Teamwork requires altruism
Achieving a close-knit team requires team members to be altruistic. That they are willing to sacrifice themselves for the ambition and objectives of the team.
Egocentric versus altruism.
In our current society, which revolves around individual achievements and citizens are increasingly thrown back on themselves, altruism seems an outdated concept. In our current egocentric constellation, a much needed counterweight is needed. Generally speaking, altruism is characterized as selfless action. It is often seen as a form of moral duty, but in my view it does not do justice to the foundation of the concept. By definition, any form of ‘duty’ is not selfless.
Our society has an increasing individualization that can be found within organizations. Too often it is thought that the team functions optimally if the individual functions optimally. To this end, personal development plans are drawn up with specific objectives and targets for the individual.
The pitfall is that these POPs are viewed from the individual and not from the team. As is known in logistics, it is possible that a link can be deployed sub-optimally to ultimately improve the performance of the entire chain. The individual’s performance should be a direct derivative of the team’s ambition and its derived objectives.
Deploying a link in a chain sub-optimally is one thing. Asking a team member to use their core qualities in moderation is a completely different question. It is asking a top scorer to play the ball more often instead of scoring yourself. That requires the individual to be sacrificial. In an environment where individual performance is so central, it is asking for difficulties within a team.
One of the reasons organizations focus so strongly on individual performance is the almost obsessive urge to perform as best as possible. Short-term profit thinking prevails over the more long-term ambitions, if they have already been formulated. The same pattern is also reflected in politics, for example. The budget must be in order, the rest will come later. Unfortunately, this is a reversal of the process.
This is a special form of collaboration that is actually the ultimate way of teamwork. Eusociality has evolved in evolution as an effective way to ensure the survival of the species. Insect colonies are the perfect example. The workers in a bee colony who sacrifice everything to enable the Queen to lay eggs. The same behavior can also be observed in ant colonies. The different groups have their own specific role. Everything is aimed at making the colony function optimally. The individual performance is coordinated accordingly.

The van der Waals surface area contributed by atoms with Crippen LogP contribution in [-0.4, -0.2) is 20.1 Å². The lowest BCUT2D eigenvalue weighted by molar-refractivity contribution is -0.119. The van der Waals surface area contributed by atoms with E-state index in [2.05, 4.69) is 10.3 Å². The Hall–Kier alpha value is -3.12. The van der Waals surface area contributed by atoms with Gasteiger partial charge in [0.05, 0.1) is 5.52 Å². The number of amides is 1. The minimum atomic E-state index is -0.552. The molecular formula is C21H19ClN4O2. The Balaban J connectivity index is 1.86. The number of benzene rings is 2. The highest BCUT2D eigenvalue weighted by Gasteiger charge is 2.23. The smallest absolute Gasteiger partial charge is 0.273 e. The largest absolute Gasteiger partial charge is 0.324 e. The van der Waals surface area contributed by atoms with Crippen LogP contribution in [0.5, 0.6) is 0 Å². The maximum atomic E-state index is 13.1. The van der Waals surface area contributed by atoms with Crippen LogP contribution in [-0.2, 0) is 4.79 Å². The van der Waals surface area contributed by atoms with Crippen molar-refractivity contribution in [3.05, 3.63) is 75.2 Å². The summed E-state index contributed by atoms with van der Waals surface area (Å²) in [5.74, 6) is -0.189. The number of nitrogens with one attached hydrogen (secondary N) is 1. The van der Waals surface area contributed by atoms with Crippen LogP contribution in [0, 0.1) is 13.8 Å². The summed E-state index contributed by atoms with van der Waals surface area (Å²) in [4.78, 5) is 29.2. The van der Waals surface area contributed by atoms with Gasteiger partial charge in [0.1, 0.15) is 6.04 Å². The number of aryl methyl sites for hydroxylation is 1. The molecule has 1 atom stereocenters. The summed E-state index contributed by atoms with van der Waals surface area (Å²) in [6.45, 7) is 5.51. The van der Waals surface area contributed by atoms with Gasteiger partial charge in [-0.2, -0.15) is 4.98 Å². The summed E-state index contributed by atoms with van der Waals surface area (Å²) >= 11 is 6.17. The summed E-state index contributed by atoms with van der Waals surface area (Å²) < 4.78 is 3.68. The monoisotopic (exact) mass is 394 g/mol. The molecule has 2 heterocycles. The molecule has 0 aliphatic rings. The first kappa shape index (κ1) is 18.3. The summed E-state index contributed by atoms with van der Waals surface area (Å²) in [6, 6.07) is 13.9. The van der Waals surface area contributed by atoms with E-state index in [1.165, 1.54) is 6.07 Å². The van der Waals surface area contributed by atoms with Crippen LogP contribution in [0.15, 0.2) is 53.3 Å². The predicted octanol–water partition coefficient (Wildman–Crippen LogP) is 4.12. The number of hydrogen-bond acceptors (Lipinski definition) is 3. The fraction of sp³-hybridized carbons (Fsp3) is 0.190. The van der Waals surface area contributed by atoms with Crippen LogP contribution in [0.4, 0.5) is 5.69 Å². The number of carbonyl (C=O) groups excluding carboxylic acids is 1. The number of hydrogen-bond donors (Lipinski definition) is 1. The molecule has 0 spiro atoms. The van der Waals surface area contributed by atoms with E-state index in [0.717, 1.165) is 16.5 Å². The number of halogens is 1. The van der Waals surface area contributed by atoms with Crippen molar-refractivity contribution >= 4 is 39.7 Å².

In a looser context, man has a similar way of acting. As an individual man had no excellent qualities, as a group all the more. Shielding the whereabouts, looking for food together and jointly looking after offspring.
Organizations are in fact the same as living organisms. Same as the insect colony. In order for the team to function optimally, it must therefore be central. The team’s ambition and objectives must be clear. The individual contribution can then be determined.
When determining the individual roles and responsibilities, it is important to carefully consider which are needed and which persons are present. A good mix, diversity of the team is a precondition. The problem of labor immobility quickly arises within organizations. Where a coach of a sports team can simply switch, such mobility within an organization is much more difficult to achieve.
Managers will therefore have to steer more and more proactively on the core qualities of the employees [the strengths and weaknesses]. improve team ambitions. This creates transparency and mutual appreciation within the team for each other’s willingness to sacrifice and contribute to the team. For example, the spotlight is not only on the top scorer, but also the midfielder who closes every hole and the keeper who is always ready, but actually does ‘little’. This increases mutual trust within the team and ultimately the total team performance.